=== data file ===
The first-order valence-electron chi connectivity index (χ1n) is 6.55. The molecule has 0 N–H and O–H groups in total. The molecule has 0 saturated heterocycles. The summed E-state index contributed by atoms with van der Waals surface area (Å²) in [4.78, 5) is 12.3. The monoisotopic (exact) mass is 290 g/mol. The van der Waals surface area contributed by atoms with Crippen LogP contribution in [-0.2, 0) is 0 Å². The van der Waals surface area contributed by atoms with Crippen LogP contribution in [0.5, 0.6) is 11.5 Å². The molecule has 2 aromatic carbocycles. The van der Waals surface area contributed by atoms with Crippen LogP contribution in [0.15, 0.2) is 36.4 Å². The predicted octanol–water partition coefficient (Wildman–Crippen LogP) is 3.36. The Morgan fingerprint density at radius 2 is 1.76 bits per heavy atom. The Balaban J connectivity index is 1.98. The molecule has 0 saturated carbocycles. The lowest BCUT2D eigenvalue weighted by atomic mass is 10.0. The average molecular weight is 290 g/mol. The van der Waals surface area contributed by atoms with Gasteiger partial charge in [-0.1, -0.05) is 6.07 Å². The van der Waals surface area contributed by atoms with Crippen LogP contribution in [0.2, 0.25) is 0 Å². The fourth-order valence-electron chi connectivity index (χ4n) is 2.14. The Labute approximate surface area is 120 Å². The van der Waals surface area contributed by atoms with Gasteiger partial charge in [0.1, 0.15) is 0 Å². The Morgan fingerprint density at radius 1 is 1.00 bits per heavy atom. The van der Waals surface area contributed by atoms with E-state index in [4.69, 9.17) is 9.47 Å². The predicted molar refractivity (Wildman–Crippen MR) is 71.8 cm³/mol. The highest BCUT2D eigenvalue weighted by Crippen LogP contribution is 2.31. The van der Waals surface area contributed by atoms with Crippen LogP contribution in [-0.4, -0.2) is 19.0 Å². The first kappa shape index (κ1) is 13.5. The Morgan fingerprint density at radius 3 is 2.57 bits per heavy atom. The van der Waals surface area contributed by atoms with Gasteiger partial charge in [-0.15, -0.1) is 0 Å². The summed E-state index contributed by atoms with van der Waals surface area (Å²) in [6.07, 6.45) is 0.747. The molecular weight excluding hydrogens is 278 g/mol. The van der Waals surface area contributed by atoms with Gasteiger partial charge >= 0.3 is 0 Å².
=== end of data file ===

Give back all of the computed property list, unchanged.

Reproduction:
The first-order valence-electron chi connectivity index (χ1n) is 6.55. The molecule has 0 N–H and O–H groups in total. The molecule has 0 saturated heterocycles. The summed E-state index contributed by atoms with van der Waals surface area (Å²) in [4.78, 5) is 12.3. The monoisotopic (exact) mass is 290 g/mol. The van der Waals surface area contributed by atoms with Crippen LogP contribution in [-0.2, 0) is 0 Å². The van der Waals surface area contributed by atoms with Crippen LogP contribution in [0.5, 0.6) is 11.5 Å². The molecule has 2 aromatic carbocycles. The van der Waals surface area contributed by atoms with Crippen LogP contribution in [0.15, 0.2) is 36.4 Å². The predicted octanol–water partition coefficient (Wildman–Crippen LogP) is 3.36. The Morgan fingerprint density at radius 2 is 1.76 bits per heavy atom. The Balaban J connectivity index is 1.98. The molecule has 0 saturated carbocycles. The lowest BCUT2D eigenvalue weighted by atomic mass is 10.0. The average molecular weight is 290 g/mol. The van der Waals surface area contributed by atoms with Gasteiger partial charge in [-0.1, -0.05) is 6.07 Å². The van der Waals surface area contributed by atoms with Crippen LogP contribution in [0.2, 0.25) is 0 Å². The fourth-order valence-electron chi connectivity index (χ4n) is 2.14. The Labute approximate surface area is 120 Å². The van der Waals surface area contributed by atoms with Gasteiger partial charge in [0.1, 0.15) is 0 Å². The Morgan fingerprint density at radius 1 is 1.00 bits per heavy atom. The van der Waals surface area contributed by atoms with E-state index in [4.69, 9.17) is 9.47 Å². The predicted molar refractivity (Wildman–Crippen MR) is 71.8 cm³/mol. The highest BCUT2D eigenvalue weighted by Crippen LogP contribution is 2.31. The van der Waals surface area contributed by atoms with Crippen LogP contribution in [-0.4, -0.2) is 19.0 Å². The first kappa shape index (κ1) is 13.5. The Morgan fingerprint density at radius 3 is 2.57 bits per heavy atom. The van der Waals surface area contributed by atoms with Gasteiger partial charge in [-0.15, -0.1) is 0 Å². The summed E-state index contributed by atoms with van der Waals surface area (Å²) in [6.07, 6.45) is 0.747. The molecular weight excluding hydrogens is 278 g/mol. The van der Waals surface area contributed by atoms with Gasteiger partial charge >= 0.3 is 0 Å².